The Salt Lake Valley is facing a crisis in the availability of affordable housing. There is abundant construction of apartments and condos, but limited construction of housing affordable to individuals and families with limited income.
In recognition of this situation, Salt Lake City’s long-time low-income service and advocacy organization, Crossroads Urban Center, is sponsoring the Low-income Housing Action Coalition- a coalition comprised of local community agencies and church congregations.
Tim Funk, spokesman for the Coalition, states that the group isn’t presenting any sort of new idea. “These approaches to meeting the housing needs of low-income people have been with us for decades. The idea is to not segregate low-income families into specific areas of a city; but to make affordable housing a part of all new housing construction.”
Funk notes that Salt Lake City is in an apartment-building frenzy. Over the past several years hundreds of market rate units have been built and hundreds more are under construction or are planned. While this a good thing for our city in general it does nothing for our poor and near poor individuals and families.
Funk states that Salt Lake City is in a low income housing crisis. According to the 2013 Housing Market Study commissioned by the city there is a shortage of 8,240 affordable rental units for households with incomes below $20,000 a year. The city study says, “More than one third – 35 percent – of the city’s renter households earn less than $20,000 per year. Just 13 percent of the rentals in the city are in their affordability range.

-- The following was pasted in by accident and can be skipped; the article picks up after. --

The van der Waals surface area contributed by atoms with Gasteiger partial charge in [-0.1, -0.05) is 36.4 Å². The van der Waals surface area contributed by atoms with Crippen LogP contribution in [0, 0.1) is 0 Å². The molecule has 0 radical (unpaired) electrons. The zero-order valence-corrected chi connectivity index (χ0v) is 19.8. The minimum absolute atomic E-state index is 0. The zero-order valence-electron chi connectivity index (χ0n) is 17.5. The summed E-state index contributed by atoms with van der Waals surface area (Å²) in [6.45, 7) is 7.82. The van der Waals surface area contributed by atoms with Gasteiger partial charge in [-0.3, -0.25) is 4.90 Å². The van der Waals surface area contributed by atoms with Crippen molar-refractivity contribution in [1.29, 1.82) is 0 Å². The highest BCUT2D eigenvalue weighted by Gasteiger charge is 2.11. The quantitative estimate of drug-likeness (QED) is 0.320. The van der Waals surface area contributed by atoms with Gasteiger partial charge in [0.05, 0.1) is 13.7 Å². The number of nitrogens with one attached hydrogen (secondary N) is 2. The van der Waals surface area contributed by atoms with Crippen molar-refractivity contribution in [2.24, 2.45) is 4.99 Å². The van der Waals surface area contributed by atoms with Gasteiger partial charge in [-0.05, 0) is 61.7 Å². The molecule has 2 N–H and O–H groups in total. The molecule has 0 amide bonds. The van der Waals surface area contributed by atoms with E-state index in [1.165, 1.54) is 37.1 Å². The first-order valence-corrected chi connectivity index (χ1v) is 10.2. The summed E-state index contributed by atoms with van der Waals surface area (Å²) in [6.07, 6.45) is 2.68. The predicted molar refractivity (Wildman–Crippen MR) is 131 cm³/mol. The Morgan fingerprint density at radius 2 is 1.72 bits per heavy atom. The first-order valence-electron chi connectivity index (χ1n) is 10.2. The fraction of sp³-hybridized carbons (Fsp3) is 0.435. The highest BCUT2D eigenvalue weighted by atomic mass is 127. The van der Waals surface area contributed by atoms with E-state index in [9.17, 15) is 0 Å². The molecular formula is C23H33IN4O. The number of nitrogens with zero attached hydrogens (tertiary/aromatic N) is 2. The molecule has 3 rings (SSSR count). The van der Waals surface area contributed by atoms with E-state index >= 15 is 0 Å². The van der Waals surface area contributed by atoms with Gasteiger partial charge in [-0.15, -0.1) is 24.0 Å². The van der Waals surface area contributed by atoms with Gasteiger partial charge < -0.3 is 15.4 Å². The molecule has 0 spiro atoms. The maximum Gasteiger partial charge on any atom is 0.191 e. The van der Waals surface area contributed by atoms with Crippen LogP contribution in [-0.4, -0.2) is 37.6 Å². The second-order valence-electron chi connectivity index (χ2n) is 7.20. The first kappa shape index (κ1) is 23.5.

It is the position of the Coalition that, while Salt Lake City has aggressive plans for new housing, especially along developing transit corridors (think North Temple), the City has made little commitment to ensuring that a portion of this housing is affordable to low-income families.
Funk acknowledges that many neighborhoods, especially those on the westside, shudder when the term “low-income” is spoken; “we’re not talking about creating enclaves for the poor; we’re talking about ensuring that a percentage, say 20%, of the housing in the City’s new “Transit Areas” be affordable to low-income families.”
“Where will your elderly parents live?” asks Funk. “Where will your grown children live?” Without a commitment to ensure the inclusion of affordable housing in new housing construction, they won’t be living close to you.”
Tim Funk will be making a presentation to the Fairpark Community at its Thursday, January 22nd meeting.